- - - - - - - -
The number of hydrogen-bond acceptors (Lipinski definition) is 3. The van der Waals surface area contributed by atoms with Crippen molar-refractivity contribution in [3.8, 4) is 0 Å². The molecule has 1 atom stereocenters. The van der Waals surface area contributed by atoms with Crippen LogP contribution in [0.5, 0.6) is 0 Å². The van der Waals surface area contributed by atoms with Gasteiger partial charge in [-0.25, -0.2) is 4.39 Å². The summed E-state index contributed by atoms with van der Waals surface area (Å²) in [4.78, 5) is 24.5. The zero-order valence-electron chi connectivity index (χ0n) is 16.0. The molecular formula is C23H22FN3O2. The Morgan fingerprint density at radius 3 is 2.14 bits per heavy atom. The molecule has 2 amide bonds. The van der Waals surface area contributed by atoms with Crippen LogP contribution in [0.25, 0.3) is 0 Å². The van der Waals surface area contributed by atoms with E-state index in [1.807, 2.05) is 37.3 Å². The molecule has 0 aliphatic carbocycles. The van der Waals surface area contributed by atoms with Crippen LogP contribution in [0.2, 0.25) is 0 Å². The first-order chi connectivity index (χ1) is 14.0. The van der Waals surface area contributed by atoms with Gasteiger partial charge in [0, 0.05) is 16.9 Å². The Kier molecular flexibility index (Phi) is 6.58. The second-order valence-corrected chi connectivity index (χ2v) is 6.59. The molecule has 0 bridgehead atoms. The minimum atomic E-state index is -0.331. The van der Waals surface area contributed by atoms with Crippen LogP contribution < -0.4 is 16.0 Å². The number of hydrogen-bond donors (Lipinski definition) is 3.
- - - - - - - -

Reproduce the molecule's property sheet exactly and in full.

The number of hydrogen-bond acceptors (Lipinski definition) is 3. The van der Waals surface area contributed by atoms with Crippen molar-refractivity contribution in [3.8, 4) is 0 Å². The molecule has 1 atom stereocenters. The van der Waals surface area contributed by atoms with Crippen LogP contribution in [0.5, 0.6) is 0 Å². The van der Waals surface area contributed by atoms with Gasteiger partial charge in [-0.25, -0.2) is 4.39 Å². The summed E-state index contributed by atoms with van der Waals surface area (Å²) in [4.78, 5) is 24.5. The zero-order valence-electron chi connectivity index (χ0n) is 16.0. The molecular formula is C23H22FN3O2. The Morgan fingerprint density at radius 3 is 2.14 bits per heavy atom. The molecule has 2 amide bonds. The van der Waals surface area contributed by atoms with Crippen LogP contribution in [0.25, 0.3) is 0 Å². The van der Waals surface area contributed by atoms with E-state index in [1.807, 2.05) is 37.3 Å². The molecule has 0 aliphatic carbocycles. The van der Waals surface area contributed by atoms with Crippen LogP contribution in [0.2, 0.25) is 0 Å². The first-order chi connectivity index (χ1) is 14.0. The van der Waals surface area contributed by atoms with Gasteiger partial charge in [0, 0.05) is 16.9 Å². The Kier molecular flexibility index (Phi) is 6.58. The second-order valence-corrected chi connectivity index (χ2v) is 6.59. The molecule has 0 bridgehead atoms. The minimum atomic E-state index is -0.331. The van der Waals surface area contributed by atoms with Crippen LogP contribution < -0.4 is 16.0 Å². The number of hydrogen-bond donors (Lipinski definition) is 3.